The public duty doctrine is a rule which provides that in order for an injured person to recover in tort against a public entity or an officer or employee thereof, he must show the breach of a duty owed to him as an individual and not merely the breach of a duty owed to the public as a whole. In the absence of such a private duty owed to the injured person, there is no liability for the failure to enforce a statute or to provide protection or services that are intended to benefit only the general public. Although the public duty doctrine has long been recognized as a defense in tort litigation against public entities and their officers and employees, its use and application have been overshadowed by the much broader defense of sovereign immunity as well as the immunity for discretionary functions. The public duty doctrine is one of the principles that developed in connection with the law of personal liability of public officials that was carried over into the law of liability of the sovereign. Now that the great majority of States are no longer protected by sovereign immunity and have consented to at least some liability for torts, the public duty doctrine has assumed new importance in the defense of tort actions against public entities. Traditionally, the doctrine has had its broadest application in the area of police and fire protection and also in building and safety inspection cases. The defense has not been raised as frequently in highway litigation, but the potential for doing so exists. The principal purpose of this paper is to consider this potential in light of the decided cases in order to alert highway lawyers of the existence of the public duty doctrine as a defense in tort suits arising from State highway activities.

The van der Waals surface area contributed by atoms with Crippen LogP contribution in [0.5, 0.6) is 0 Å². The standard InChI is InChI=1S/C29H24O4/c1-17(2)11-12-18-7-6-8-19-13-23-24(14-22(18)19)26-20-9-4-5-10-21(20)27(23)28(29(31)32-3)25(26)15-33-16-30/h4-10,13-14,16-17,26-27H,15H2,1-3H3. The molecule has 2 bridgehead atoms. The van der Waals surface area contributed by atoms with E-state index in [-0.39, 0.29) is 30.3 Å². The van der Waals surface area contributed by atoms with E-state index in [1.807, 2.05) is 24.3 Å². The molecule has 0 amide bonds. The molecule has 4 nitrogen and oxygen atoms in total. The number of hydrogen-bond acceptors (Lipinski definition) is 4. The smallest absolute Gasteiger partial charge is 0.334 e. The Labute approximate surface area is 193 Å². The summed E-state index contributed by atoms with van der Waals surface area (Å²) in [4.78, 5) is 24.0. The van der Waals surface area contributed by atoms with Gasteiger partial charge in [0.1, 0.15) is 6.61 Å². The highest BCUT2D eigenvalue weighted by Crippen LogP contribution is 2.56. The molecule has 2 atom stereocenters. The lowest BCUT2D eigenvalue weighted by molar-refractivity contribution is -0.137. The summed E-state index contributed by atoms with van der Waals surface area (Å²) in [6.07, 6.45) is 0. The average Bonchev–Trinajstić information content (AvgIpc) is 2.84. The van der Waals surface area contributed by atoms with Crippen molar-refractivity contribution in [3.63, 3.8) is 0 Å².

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  • Supplemental Notes:
    • Page range: 1868-N1 through 1868-N47. Distribution, posting, or copying of this PDF is strictly prohibited without written permission of the Transportation Research Board of the National Academy of Sciences. Unless otherwise indicated, all materials in this PDF are copyrighted by the National Academy of Sciences. Copyright © National Academy of Sciences. All rights reserved
  • Corporate Authors:

    Transportation Research Board

    500 Fifth Street, NW
    Washington, DC  United States  20001
  • Authors:
    • Nellis, K G
  • Publication Date: 1991-11


  • English

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Filing Info

  • Accession Number: 00621561
  • Record Type: Publication
  • Report/Paper Numbers: Addendum 5
  • Files: TRIS, TRB
  • Created Date: Aug 26 1998 12:00AM